@thomasfuchs: “Two CSS properties walk into a bar. A barstool in a completely different bar falls over.”

Its default sizes and colors make it a powerful rapid prototyping tool

Tachyons also comes pre-packaged with a series of sizes…

Screenshot of a text editor showing the CSS classes for f1, f2, f3, etc. that represent different font sizes

…widths…

Screenshot of a text editor showing the CSS classes for margin small, medium, large, etc.

…and colors…

Screenshot of a text editor showing the CSS classes for black90, black80, etc. for different grey font colors

Not only has this forced me to use consistent values across my designs, but it’s allowed me to swiftly write HTML templates without switching over to a CSS file to define 1rem here and 0.5rem there.

It gives me full control over the (responsive) design

Styling in Tachyons happens one class at a time, and almost all classes have variants across several screen sizes. So if I wanted a <div> to increase its padding for larger screens, I’d write <div class="padding-small-ns padding-large-m padding-xxlarge-l">. This gives me full control over my layout, and there’s no default “Tachyons style” that I feel compelled to adhere to.

It’s fully customizable

Tachyons is made from a collection of customizable CSS modules. True to its nature, its modules are self-contained and do not contain any complex dependencies, so it’s easy (and safe) to customize.

In my case, I renamed classes into their verbose and unabbreviated forms (display-inlineblock instead of dib), toned down the type scale (h1 is 2rem instead 3rem), and added extra width sizes (0.0625rem and 90%).

My one gripe: I’m typing the same things again and again

The only issue I’ve run into is that I’m often copying and pasting a set of classes from one template to the other, or typing them several times on a single template. In theory, I should be building elegant HTML templates with functions/snippets so that every bit of my template is unique. But in reality, there are many cases where, say, I’m re-using a <div> three times, and it would be odd to build a custom function/snippet just for that.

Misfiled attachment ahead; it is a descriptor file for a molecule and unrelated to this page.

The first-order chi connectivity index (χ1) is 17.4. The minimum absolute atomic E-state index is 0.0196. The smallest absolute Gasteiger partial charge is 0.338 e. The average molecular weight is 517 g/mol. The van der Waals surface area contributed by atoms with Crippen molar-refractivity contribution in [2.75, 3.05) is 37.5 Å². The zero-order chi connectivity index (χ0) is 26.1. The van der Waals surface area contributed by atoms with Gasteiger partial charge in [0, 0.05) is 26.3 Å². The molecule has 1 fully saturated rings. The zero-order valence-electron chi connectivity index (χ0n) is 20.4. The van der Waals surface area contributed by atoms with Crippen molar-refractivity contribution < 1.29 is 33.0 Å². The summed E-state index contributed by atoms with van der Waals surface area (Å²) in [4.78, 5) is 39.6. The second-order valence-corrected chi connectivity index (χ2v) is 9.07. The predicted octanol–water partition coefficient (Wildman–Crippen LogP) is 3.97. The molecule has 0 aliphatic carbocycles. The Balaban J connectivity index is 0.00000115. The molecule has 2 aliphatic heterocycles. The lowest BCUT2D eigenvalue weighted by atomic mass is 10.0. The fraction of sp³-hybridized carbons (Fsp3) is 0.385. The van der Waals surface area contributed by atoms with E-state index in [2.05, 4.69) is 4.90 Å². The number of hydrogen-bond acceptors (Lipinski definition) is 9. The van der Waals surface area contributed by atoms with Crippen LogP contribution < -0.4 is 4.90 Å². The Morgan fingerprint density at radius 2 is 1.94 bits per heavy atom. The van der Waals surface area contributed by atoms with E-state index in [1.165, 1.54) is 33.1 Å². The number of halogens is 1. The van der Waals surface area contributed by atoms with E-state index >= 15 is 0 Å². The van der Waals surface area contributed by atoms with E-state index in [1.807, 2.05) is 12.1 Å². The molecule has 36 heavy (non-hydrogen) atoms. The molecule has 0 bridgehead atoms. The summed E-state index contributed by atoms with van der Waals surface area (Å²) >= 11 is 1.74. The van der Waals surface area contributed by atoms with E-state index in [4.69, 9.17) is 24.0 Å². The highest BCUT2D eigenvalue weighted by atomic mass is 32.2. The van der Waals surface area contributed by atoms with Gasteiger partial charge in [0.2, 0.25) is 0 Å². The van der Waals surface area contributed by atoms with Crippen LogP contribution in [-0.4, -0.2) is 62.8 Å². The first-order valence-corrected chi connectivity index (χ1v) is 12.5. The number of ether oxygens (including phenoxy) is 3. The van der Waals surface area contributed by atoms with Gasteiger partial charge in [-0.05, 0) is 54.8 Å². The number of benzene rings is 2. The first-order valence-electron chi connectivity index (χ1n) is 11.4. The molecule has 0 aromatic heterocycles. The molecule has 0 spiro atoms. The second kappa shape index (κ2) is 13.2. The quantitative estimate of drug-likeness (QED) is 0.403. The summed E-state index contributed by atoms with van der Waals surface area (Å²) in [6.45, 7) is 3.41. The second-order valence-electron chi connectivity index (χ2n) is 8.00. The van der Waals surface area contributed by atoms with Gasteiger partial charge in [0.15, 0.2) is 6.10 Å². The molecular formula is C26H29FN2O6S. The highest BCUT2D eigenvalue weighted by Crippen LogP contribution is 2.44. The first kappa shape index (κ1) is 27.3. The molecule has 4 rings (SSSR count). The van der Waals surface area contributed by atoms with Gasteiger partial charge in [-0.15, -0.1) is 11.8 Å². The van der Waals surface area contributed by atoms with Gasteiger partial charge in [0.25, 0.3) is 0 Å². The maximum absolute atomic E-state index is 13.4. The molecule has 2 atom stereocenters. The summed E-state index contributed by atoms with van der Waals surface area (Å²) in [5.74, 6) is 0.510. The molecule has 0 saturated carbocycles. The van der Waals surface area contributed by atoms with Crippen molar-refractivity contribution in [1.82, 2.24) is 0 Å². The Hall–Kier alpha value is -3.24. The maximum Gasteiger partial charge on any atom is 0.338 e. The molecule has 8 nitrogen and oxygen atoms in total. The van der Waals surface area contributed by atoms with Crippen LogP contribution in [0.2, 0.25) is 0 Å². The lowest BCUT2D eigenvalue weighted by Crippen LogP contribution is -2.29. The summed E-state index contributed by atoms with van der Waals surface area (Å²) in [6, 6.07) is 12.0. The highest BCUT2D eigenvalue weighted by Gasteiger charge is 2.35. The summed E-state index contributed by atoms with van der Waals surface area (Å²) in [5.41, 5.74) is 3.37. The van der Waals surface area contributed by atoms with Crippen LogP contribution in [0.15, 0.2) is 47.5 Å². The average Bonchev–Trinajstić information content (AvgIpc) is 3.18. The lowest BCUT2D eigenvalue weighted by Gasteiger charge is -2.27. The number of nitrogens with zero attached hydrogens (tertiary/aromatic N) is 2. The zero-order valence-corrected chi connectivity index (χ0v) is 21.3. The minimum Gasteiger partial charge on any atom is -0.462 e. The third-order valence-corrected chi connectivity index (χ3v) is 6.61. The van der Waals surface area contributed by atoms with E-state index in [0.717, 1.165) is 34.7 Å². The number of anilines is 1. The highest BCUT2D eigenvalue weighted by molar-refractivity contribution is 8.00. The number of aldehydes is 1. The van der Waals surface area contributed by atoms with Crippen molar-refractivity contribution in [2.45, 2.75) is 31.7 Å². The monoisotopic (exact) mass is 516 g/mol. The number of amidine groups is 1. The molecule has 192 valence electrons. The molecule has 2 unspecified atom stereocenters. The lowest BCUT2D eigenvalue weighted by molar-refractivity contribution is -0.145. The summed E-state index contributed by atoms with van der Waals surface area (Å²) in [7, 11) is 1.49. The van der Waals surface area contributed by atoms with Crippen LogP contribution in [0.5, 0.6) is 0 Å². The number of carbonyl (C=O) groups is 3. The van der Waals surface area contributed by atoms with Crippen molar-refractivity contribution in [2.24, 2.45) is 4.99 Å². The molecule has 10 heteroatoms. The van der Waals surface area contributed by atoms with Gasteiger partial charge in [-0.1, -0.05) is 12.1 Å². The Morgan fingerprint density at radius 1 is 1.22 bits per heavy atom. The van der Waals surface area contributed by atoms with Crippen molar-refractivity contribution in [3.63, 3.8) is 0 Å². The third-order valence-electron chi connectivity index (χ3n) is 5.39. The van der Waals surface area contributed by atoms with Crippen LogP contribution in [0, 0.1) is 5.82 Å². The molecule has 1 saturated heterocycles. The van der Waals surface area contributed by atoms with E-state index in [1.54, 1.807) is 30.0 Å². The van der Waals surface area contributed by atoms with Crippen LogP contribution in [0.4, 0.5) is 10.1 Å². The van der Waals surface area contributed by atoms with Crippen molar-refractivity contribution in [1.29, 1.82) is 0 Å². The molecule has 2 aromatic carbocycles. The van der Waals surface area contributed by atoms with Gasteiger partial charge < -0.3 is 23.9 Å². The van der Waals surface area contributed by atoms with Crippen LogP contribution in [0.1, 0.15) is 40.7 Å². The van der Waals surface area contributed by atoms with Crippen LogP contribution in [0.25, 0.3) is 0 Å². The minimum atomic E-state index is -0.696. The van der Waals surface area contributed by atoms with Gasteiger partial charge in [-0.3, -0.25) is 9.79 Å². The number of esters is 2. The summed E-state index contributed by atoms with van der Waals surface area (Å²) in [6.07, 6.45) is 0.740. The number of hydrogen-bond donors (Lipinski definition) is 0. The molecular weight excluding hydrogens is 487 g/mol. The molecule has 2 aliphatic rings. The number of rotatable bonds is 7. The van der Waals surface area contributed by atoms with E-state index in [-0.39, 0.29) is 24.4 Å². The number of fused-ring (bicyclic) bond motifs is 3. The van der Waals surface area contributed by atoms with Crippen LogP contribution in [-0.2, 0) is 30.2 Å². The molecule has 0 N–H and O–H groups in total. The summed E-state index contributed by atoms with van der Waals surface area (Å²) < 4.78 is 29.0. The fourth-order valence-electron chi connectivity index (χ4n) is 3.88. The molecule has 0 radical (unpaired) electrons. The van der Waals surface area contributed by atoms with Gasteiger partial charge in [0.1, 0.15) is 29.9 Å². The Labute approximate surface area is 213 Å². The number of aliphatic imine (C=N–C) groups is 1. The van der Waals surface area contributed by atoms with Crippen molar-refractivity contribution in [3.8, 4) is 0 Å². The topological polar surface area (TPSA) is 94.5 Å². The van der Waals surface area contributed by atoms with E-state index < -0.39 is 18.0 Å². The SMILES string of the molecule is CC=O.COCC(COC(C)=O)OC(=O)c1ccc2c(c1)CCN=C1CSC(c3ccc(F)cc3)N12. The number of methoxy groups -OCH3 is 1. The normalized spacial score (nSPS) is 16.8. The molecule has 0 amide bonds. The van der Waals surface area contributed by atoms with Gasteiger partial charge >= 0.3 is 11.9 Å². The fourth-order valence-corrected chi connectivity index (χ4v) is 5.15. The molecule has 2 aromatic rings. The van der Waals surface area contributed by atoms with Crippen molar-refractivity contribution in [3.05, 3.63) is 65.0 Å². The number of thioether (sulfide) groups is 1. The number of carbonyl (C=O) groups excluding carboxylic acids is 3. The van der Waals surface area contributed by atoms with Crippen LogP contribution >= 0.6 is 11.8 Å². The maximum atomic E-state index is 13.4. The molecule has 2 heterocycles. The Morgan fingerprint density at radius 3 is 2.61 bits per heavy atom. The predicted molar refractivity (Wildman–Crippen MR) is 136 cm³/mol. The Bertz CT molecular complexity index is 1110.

Having said that, I find that typing something multiple times is a better, less frustrating use of my time than having to chase down unintended CSS ripple effects, and trying to correct them using increasingly specific overrides.


Based on the above reasons, Tachyons is my current CSS framework of choice. There are many other aspects of the framework (it renders fast!) that I didn’t cover because they did not come up in my recent projects. I hope that this article has given you at least a basic understanding of the framework, and has enticed you to take it out for a spin.

For more information about Tachyons, check it out its project page, GitHub repo and Slack channel.


About the author

Jason Li is an independent designer, artist and researcher. He is a co-author of the forthcoming Hanmoji Handbook, an editor at Paradise System, and a member of Zine Coop.

Visit his personal website or email him.